Plastic Composites Compression Test Fixture Setup

Continued advancements in the design and manufacture of engineered composites has allowed composite materials to work their way into the products we use everyday. By definition, a composite material is simply any material that contains two or more constituent materials. The materials that make up a composite are chosen either to enhance or supplement the material properties of the individual materials. The typical material combination seen in today's composites is a material that performs well in tension (fiber or rebar) paired with a material that performs well in compression (epoxy, ceramic, or cement). The most common modern advanced composites are fiber-matrix composites and they can be manufactured with polymer, carbon, metal, or ceramic matrix and an extremely wide range of reinforcement fiber including, carbon, graphite, boron, aramid, and glass. The compressive strength of modern advanced composites is primarily determined by the compressive strength of the matrix material. Composites compression tests are commonly conducted using specially designed grips and fixtures. These grips aid in the proper alignment of test samples, help ensure failure in the specific mode being tested, and prevent improper load application which could damage the composite microstructure and adversely impact test results. For some compression tests of composites, it is important to ensure that the specimen is not able to rotate and failure does not occur by buckling. These rotational and buckling constraints help to constrain loading and failure to the desired material plane. Test fixtures are also designed to be used in a wide variety of test environments, which are necessary to recreate the real life application conditions of composite materials. The creation of these environments is achieved through the use of saline baths for testing composites used in marine, biological, and outdoor environments and high temperature environmental chambers for composites used in the aviation, aerospace, and automotive industries.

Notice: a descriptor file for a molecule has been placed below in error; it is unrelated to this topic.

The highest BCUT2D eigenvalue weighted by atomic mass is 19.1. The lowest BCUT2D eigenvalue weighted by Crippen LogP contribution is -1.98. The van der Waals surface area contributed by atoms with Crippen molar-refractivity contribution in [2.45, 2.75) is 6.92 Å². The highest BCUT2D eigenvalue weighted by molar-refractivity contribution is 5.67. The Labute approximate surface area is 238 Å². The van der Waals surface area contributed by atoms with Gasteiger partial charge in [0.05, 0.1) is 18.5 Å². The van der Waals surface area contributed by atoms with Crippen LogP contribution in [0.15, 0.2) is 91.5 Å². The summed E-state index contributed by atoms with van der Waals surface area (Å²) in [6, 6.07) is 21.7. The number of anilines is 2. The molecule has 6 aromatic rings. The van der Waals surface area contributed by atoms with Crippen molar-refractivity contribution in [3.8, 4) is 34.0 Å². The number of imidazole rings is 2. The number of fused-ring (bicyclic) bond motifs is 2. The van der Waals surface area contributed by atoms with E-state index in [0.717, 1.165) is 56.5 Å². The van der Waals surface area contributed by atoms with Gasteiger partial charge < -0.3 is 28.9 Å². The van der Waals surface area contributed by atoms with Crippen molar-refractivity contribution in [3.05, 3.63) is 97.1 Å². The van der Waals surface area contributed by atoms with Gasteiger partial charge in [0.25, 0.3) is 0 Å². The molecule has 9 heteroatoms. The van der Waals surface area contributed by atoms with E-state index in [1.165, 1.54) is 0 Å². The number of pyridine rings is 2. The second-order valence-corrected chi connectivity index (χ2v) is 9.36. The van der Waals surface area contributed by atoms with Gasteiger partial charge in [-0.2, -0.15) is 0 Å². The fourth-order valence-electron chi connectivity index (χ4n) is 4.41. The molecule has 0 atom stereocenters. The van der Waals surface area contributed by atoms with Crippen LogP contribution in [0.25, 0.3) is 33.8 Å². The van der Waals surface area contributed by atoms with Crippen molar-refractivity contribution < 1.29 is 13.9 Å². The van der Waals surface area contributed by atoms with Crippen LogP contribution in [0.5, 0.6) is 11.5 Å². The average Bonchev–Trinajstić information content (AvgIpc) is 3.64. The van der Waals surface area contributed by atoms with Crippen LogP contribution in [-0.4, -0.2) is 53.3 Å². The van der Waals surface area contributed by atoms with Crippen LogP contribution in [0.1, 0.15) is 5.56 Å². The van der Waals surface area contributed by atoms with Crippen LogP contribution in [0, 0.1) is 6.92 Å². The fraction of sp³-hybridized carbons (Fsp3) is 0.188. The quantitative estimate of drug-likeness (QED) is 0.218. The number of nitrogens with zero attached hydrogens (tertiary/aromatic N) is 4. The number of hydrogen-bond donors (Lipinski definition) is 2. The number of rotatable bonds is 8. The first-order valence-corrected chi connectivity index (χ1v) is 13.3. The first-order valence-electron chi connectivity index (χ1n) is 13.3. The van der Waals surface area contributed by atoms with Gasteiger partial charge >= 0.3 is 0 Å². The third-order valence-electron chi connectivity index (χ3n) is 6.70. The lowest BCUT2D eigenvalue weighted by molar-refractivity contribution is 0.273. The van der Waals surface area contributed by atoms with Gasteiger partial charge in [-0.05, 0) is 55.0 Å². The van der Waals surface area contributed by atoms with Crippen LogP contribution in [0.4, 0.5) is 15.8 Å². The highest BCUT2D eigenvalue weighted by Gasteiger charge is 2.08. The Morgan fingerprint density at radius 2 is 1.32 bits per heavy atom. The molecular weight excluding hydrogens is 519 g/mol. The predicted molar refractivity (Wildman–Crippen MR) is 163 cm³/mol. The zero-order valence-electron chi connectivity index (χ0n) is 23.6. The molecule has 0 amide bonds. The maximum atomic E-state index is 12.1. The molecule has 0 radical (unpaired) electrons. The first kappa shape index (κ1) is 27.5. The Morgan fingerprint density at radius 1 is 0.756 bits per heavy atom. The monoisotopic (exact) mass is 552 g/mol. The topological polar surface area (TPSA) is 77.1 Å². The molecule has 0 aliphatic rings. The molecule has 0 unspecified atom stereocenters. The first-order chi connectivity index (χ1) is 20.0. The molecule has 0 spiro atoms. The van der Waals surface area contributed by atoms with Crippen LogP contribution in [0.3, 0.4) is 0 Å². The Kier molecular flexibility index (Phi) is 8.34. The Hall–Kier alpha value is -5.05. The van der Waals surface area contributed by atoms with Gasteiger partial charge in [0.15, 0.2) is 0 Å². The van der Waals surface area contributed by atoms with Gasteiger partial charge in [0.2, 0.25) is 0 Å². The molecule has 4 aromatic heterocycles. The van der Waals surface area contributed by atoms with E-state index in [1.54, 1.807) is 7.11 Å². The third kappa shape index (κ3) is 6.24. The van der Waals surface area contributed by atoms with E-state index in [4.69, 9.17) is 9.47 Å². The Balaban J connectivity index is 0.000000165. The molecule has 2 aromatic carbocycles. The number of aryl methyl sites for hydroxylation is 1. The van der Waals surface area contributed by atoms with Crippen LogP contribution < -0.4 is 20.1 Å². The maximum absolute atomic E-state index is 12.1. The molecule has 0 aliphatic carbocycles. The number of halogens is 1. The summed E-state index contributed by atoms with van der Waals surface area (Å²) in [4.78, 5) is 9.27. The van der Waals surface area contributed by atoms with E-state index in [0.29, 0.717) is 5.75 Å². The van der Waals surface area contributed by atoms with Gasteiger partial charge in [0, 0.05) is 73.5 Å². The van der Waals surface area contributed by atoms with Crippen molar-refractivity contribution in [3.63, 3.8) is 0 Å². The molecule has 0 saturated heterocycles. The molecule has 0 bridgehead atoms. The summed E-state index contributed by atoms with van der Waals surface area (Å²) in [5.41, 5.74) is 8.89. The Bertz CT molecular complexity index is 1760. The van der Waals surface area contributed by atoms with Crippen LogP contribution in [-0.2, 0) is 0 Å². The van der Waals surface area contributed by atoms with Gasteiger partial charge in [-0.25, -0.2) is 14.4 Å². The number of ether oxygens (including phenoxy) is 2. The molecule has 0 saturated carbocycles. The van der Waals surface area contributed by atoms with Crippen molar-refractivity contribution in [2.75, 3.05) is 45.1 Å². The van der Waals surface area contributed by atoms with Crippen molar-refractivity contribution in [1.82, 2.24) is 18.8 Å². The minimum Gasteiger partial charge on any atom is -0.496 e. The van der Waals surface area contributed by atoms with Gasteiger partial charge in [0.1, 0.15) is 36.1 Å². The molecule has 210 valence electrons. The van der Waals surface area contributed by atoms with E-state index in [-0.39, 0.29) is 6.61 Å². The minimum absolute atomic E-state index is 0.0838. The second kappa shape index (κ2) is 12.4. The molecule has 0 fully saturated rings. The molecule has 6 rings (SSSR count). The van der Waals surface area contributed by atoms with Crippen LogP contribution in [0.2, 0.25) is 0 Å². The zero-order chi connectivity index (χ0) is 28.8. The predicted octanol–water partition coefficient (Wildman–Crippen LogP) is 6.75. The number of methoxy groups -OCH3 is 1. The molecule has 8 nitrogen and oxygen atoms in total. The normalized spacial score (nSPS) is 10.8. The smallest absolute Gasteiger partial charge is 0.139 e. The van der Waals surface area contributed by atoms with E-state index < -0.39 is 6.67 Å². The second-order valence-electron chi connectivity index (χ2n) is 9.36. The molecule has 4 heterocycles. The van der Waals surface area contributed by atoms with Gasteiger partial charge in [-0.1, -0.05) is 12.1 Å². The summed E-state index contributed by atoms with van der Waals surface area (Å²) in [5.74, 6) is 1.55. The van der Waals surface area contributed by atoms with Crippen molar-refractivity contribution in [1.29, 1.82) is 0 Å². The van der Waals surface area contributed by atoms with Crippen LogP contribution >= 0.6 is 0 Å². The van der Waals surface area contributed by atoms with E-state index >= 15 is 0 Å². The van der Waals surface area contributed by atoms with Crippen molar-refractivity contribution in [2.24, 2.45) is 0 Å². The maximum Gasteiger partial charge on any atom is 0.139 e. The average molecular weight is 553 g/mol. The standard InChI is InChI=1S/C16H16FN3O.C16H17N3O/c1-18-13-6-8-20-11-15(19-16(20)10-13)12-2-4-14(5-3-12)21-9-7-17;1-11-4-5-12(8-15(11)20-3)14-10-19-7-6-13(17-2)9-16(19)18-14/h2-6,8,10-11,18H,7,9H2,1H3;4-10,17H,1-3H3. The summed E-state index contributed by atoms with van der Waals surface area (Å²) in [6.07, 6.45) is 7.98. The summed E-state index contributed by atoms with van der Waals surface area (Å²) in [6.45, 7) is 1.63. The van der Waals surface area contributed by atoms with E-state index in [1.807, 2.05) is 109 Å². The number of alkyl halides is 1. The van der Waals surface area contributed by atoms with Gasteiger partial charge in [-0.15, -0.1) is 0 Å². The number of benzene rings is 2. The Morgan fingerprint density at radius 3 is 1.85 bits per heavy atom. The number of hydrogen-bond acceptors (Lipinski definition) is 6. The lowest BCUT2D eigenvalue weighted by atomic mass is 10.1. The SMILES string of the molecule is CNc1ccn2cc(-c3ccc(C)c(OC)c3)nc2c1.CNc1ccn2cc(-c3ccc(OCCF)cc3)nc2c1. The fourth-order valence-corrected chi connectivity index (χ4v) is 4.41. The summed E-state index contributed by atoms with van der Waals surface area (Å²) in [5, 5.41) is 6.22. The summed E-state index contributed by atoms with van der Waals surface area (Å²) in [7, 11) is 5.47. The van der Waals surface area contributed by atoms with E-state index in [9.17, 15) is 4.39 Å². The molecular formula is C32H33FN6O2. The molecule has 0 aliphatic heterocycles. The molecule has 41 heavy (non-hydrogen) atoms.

ASTM and ISO have developed standard test methods for testing composite materials in compression. The standards provide methods that can be recreated, ensuring materials are tested in the same manner and conditions and allowing test results validation between manufactures and customers. Popular test methods for compression testing of composite materials are ASTM D3410 for polymer matrix composites with unsupported gage section by shear loading, ASTM D4762 for polymer matrix composite materials, ASTM D5449 for hoop wound polymer matrix composite cylinders, ASTM D5467 for unidirectional polymer matrix composites using a sandwich beam, ASTM D6484 for open hole compressive strength, ASTM D6641 for polymer matrix composites using combined loading compression, ASTM D6742 for filled-hole compressive strength of polymer matrix composite laminates, ASTM D695 for rigid plastics, ASTM D7137 for compressive residual strength of damaged polymer matrix composites, ISO 20504 for ceramic composites at room temperature, and ISO 3597-3 for glass roving reinforced plastics. Fiber reinforced composites are often have lower strength in compression than tension; however materials such as reinforced ceramics can exhibit extremely high compressive strengths. Depending on the individual sample size and composition of the composite, the compressive force requirements can be met with either tabletop or floor standing machines. The machine families below can be matched to the wide range of composite materials being tested. Since grips for composites tend to be custom, many of the grips below are designed for specific ASTM or ISO test methods, and others are representative of grip families which can be customized for composites compression testing. Contact a TestResources application engineer to determine the best machine and grip combination for your exact composite testing needs.